This interview originally ran in The Herald Newspaper (Scotland) on Dec 14 2011, under the heading HOW MIDDLETON’S ALTER-EGO FOUND A VOICE.
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Malcolm Middleton knows how to talk up a record. “It’s a cross between Jan Hammer and Iron Maiden,” says the Falkirk singer-songwriter and former Arab Strap guitarist of his forthcoming album, Midnight Noodles*.
While such a pledge will no doubt set pop loins aflame across the land, the one-time trainee Egyptologist won’t unveil the aforesaid record, his first under the moniker Human Don’t Be Angry, until 2012. He will, however, preview songs at his imminent Glasgow and Edinburgh shows. Whether they truly fuse the thrills of heavy metal and Miami Vice remains to be seen.
Middleton will play two separate sets at the gigs. He’ll headline as Malcolm Middleton, the acclaimed solo artist who has released five studio albums since 2002. And he’ll support himself in the exploratory, semi-instrumental guise of Human Don’t Be Angry. “It wasn’t until this morning that I realised it’ll be quite weird going off-stage and then coming back on,” he says over lunch the day before a UK tour. “I don’t know if I should adopt different personas, like the desperate support band and the moody headline act.”
While Middleton’s career with cult-pop stars Arab Strap saw him re-map the Scottish music landscape between 1995 and 2006, his solo works positioned him (reluctantly) centre-stage and affirmed him as a formidable talent in his own right. 2005’s Into the Woods and 2007’s A Brighter Beat brilliantly attest to Middleton’s way with electro-folk, alt-pop and deadpan self-disdain. But a recent two-year sabbatical prompted a re-jig of Middleton’s muse. “I wasn’t writing anything new. I felt like I was stuck in a rut, to be honest.” And lo, a fascinating alter-ego, Human Don’t Be Angry, was born.
“I think I had this idea that Human Don’t Be Angry was going to be this obtuse, experimental, really minimal thing with like ten, 15 minutes per song,” he says. “But when I tried to do that, I felt like I was ripping people off. I don’t know a huge amount about avant-garde music, or experimental music, and so the pop aspect always comes out.”
Middleton may be a post-rock trailblazer, but he has covered Girls Aloud, his first concert was Bryan Adams with T’Pau, and he worships at the altar of Pat Benatar. “I want a tune, or a chorus, you know?”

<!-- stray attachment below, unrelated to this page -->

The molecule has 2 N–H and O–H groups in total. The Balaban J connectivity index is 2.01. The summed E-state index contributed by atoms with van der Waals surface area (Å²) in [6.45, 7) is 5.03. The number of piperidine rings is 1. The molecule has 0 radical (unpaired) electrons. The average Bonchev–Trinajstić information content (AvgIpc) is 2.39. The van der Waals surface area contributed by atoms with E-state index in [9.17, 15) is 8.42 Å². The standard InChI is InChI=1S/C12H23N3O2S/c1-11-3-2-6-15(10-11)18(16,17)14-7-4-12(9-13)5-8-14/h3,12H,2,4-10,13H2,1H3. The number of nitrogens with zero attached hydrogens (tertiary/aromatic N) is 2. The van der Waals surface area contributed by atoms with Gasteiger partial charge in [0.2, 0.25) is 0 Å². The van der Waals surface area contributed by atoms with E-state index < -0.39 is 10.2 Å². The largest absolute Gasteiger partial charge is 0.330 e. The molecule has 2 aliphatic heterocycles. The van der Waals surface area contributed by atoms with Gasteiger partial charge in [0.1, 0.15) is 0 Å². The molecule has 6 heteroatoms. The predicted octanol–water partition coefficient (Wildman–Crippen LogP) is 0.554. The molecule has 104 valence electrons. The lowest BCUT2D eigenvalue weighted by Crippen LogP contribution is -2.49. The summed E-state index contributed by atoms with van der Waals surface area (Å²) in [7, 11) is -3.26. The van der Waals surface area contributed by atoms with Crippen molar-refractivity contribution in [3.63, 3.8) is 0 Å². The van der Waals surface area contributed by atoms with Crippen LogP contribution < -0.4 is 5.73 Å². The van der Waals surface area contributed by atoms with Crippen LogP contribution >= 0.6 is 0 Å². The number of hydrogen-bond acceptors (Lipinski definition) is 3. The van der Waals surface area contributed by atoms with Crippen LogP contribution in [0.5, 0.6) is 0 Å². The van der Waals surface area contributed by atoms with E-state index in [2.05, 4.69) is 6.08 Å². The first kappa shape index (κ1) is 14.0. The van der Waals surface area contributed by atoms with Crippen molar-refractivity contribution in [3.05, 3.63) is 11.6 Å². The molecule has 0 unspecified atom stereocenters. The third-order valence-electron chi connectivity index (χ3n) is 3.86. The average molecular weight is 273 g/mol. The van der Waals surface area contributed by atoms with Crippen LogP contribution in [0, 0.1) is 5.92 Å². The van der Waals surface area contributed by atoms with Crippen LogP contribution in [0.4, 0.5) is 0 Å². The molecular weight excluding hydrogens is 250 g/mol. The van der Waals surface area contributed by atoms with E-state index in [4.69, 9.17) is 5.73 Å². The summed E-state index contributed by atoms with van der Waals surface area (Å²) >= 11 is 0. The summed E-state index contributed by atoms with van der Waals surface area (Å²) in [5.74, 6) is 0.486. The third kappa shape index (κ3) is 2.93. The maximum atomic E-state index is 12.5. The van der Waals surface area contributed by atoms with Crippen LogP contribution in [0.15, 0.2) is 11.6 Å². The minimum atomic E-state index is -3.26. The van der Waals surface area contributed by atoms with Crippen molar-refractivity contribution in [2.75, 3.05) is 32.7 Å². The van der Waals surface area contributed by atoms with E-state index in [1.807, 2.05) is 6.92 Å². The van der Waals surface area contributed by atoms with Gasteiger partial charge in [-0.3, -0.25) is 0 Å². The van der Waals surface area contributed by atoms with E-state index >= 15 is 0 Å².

Both artistes have produced a CD to tie in with the shows. Human Don’t Be Angry will flog “official bootleg” Live at Leeds (recorded on tour with ex-Arab Strap brother-in-arms Aidan Moffat earlier this year). Is it representative of forthcoming studio LP, Midnight Noodles? “Well yes, and no,” he says. “I did Midnight Noodles with [Chemikal Underground ace-producer] Paul Savage. He kept turning round saying, ‘will we put some drums on this?’ and I kept thinking, ‘stop it, it’s supposed to be ambient’. But the more we added, the better it got. I’m really happy with it.”
Malcolm Middleton has also compiled an LP for the tour, in the shape of the cheering A Quarter Past Shite. It’s an anthology of early solo recordings that have hitherto been kept under wraps. “It’s a weird album. I’m not sure if I could stand up in a court of law and defend it,” he laughs quietly. “It was recorded in 2001 and I think it was supposed to be my first album, but it sort of got left by the way.” Was it hard to revisit, given he’s previously said the songs were “too negative and depressing” to release? “Oh no it’s funny, it’s hilarious,” he shrugs. “It feels like a different person.”
Middleton tends to mark the festive season by issuing records. Last year yielded the live double-album Live in Zurich / Long Dark Night, but it was his 2007 bid for the Christmas number one slot with We’re All Going To Die that hit the headlines, from Radio 2 to Lorraine Kelly’s couch. It saw bookies slash their odds from 1000/1 to 9/1 largely due to championing from then-Radio 1 DJ Colin Murray. In the end, it charted at 31.
“Even though it was a joke, it got a bit out of hand. I was reeling after it, and I felt a bit exposed,” he says. “But I was also a bit deluded. I was actually sitting thinking, ‘when they release Now, That’s What I Call Christmas next year will I be on it?’” He shakes his head and laughs.
Its aftermath, teamed with the exertion of making three solo albums in as many years, prompted Middleton’s song-writing sabbatical in 2009. “I feel like I’ve done nothing for two years,” he says, which suggests that the following recent events have slipped his mind: a handful of sublime HDBA shows; a “nearly finished” collaborative album with electro-sorceress Mira Calix; an “almost complete” MM solo album; a joyous one-off Arab Strap reunion gig; a terrific split ten-inch with FOUND’s River of Slime.
Middleton has never been one for kicking back. Even while simultaneously operating as a solo artist and a member of Arab Strap, he decided he needed something to fall back on. He chose Egyptology.
“When I was doing my second album, I went to night classes at Glasgow Uni,” he offers. “Next to philosophy, it’s probably the worst thing you can do as a fall-back subject, but I finished the year.” To his litany of charms we can thus add historian. “I’ve a beginner’s certificate in ancient Egypt.”
* Since this article was first published, Middleton has announced that the Human Don’t Be Angry album will now be self-titled, with a Midnight Noodles EP following later this year).